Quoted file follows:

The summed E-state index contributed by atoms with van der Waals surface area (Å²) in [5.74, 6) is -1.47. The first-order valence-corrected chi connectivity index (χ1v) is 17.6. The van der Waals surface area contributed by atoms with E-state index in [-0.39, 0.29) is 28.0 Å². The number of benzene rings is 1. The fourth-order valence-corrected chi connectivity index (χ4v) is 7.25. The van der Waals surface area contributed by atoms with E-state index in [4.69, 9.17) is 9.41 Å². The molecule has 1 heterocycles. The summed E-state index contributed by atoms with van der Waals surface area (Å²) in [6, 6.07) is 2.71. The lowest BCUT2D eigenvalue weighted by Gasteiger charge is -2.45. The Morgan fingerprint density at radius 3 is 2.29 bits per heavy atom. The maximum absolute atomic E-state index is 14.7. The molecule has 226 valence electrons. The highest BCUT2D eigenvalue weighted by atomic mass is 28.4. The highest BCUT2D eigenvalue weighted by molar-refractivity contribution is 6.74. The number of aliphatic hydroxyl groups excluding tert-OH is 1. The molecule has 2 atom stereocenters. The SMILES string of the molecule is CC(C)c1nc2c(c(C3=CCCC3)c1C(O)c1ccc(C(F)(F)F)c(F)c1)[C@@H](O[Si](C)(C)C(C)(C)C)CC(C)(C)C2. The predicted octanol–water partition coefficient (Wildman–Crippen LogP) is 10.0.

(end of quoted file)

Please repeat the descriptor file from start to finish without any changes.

The summed E-state index contributed by atoms with van der Waals surface area (Å²) in [5.74, 6) is -1.47. The first-order valence-corrected chi connectivity index (χ1v) is 17.6. The van der Waals surface area contributed by atoms with E-state index in [-0.39, 0.29) is 28.0 Å². The number of benzene rings is 1. The fourth-order valence-corrected chi connectivity index (χ4v) is 7.25. The van der Waals surface area contributed by atoms with E-state index in [4.69, 9.17) is 9.41 Å². The molecule has 1 heterocycles. The summed E-state index contributed by atoms with van der Waals surface area (Å²) in [6, 6.07) is 2.71. The lowest BCUT2D eigenvalue weighted by Gasteiger charge is -2.45. The Morgan fingerprint density at radius 3 is 2.29 bits per heavy atom. The maximum absolute atomic E-state index is 14.7. The molecule has 226 valence electrons. The highest BCUT2D eigenvalue weighted by atomic mass is 28.4. The highest BCUT2D eigenvalue weighted by molar-refractivity contribution is 6.74. The number of aliphatic hydroxyl groups excluding tert-OH is 1. The molecule has 2 atom stereocenters. The SMILES string of the molecule is CC(C)c1nc2c(c(C3=CCCC3)c1C(O)c1ccc(C(F)(F)F)c(F)c1)[C@@H](O[Si](C)(C)C(C)(C)C)CC(C)(C)C2. The predicted octanol–water partition coefficient (Wildman–Crippen LogP) is 10.0.